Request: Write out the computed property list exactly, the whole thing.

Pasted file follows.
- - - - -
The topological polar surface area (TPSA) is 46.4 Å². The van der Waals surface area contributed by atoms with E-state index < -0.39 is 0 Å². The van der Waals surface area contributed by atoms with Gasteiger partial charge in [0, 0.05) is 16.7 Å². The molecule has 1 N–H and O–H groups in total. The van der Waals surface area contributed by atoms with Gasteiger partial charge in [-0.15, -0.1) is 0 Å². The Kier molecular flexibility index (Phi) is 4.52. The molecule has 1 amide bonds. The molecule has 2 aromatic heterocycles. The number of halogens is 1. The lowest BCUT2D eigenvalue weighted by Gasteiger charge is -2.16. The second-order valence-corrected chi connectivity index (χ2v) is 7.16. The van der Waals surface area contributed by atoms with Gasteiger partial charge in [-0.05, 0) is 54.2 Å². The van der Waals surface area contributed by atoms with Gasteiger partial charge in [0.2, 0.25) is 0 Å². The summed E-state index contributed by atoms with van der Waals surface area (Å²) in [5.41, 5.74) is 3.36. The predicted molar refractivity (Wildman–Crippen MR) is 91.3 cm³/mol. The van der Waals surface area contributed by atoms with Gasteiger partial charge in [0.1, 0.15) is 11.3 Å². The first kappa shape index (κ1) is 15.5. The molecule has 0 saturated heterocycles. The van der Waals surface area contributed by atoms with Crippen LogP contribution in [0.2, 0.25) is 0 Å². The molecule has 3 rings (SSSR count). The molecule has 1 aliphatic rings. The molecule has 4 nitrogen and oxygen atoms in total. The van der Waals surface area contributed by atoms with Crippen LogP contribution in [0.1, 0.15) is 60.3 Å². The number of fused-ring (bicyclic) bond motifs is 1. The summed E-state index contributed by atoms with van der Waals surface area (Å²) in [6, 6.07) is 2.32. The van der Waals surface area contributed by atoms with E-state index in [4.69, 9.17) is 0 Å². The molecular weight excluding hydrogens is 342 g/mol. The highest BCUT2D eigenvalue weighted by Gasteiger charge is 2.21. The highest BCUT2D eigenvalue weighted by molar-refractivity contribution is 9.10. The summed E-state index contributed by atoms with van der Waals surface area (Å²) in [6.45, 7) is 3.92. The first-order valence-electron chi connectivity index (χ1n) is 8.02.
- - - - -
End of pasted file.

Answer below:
The topological polar surface area (TPSA) is 46.4 Å². The van der Waals surface area contributed by atoms with E-state index < -0.39 is 0 Å². The van der Waals surface area contributed by atoms with Gasteiger partial charge in [0, 0.05) is 16.7 Å². The molecule has 1 N–H and O–H groups in total. The van der Waals surface area contributed by atoms with Gasteiger partial charge in [-0.15, -0.1) is 0 Å². The Kier molecular flexibility index (Phi) is 4.52. The molecule has 1 amide bonds. The molecule has 2 aromatic heterocycles. The number of halogens is 1. The lowest BCUT2D eigenvalue weighted by Gasteiger charge is -2.16. The second-order valence-corrected chi connectivity index (χ2v) is 7.16. The van der Waals surface area contributed by atoms with Gasteiger partial charge in [-0.05, 0) is 54.2 Å². The van der Waals surface area contributed by atoms with Gasteiger partial charge in [0.2, 0.25) is 0 Å². The summed E-state index contributed by atoms with van der Waals surface area (Å²) in [5.41, 5.74) is 3.36. The predicted molar refractivity (Wildman–Crippen MR) is 91.3 cm³/mol. The van der Waals surface area contributed by atoms with Gasteiger partial charge in [0.1, 0.15) is 11.3 Å². The first kappa shape index (κ1) is 15.5. The molecule has 0 saturated heterocycles. The van der Waals surface area contributed by atoms with Crippen LogP contribution in [0.2, 0.25) is 0 Å². The molecule has 3 rings (SSSR count). The molecule has 1 aliphatic rings. The molecule has 4 nitrogen and oxygen atoms in total. The van der Waals surface area contributed by atoms with Crippen LogP contribution in [0.1, 0.15) is 60.3 Å². The number of fused-ring (bicyclic) bond motifs is 1. The summed E-state index contributed by atoms with van der Waals surface area (Å²) in [6, 6.07) is 2.32. The van der Waals surface area contributed by atoms with E-state index in [4.69, 9.17) is 0 Å². The molecular weight excluding hydrogens is 342 g/mol. The highest BCUT2D eigenvalue weighted by Gasteiger charge is 2.21. The highest BCUT2D eigenvalue weighted by molar-refractivity contribution is 9.10. The summed E-state index contributed by atoms with van der Waals surface area (Å²) in [6.45, 7) is 3.92. The first-order valence-electron chi connectivity index (χ1n) is 8.02.